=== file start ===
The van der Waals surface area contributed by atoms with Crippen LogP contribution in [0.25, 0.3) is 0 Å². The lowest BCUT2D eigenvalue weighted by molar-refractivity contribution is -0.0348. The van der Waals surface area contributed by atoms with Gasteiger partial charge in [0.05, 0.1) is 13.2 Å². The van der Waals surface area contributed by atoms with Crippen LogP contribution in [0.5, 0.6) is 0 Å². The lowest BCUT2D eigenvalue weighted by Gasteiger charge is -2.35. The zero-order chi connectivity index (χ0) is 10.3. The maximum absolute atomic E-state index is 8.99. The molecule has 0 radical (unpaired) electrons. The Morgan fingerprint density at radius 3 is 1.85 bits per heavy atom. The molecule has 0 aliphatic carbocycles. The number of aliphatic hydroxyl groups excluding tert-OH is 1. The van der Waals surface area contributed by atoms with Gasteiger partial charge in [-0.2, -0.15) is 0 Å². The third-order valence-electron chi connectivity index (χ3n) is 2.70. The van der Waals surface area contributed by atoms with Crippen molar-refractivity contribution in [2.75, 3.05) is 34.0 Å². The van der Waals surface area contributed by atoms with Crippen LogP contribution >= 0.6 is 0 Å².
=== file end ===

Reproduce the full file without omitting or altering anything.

The van der Waals surface area contributed by atoms with Crippen LogP contribution in [0.25, 0.3) is 0 Å². The lowest BCUT2D eigenvalue weighted by molar-refractivity contribution is -0.0348. The van der Waals surface area contributed by atoms with Gasteiger partial charge in [0.05, 0.1) is 13.2 Å². The van der Waals surface area contributed by atoms with Crippen LogP contribution in [0.5, 0.6) is 0 Å². The lowest BCUT2D eigenvalue weighted by Gasteiger charge is -2.35. The zero-order chi connectivity index (χ0) is 10.3. The maximum absolute atomic E-state index is 8.99. The molecule has 0 radical (unpaired) electrons. The Morgan fingerprint density at radius 3 is 1.85 bits per heavy atom. The molecule has 0 aliphatic carbocycles. The number of aliphatic hydroxyl groups excluding tert-OH is 1. The van der Waals surface area contributed by atoms with Gasteiger partial charge in [-0.2, -0.15) is 0 Å². The third-order valence-electron chi connectivity index (χ3n) is 2.70. The van der Waals surface area contributed by atoms with Crippen molar-refractivity contribution in [2.75, 3.05) is 34.0 Å². The van der Waals surface area contributed by atoms with Crippen LogP contribution >= 0.6 is 0 Å².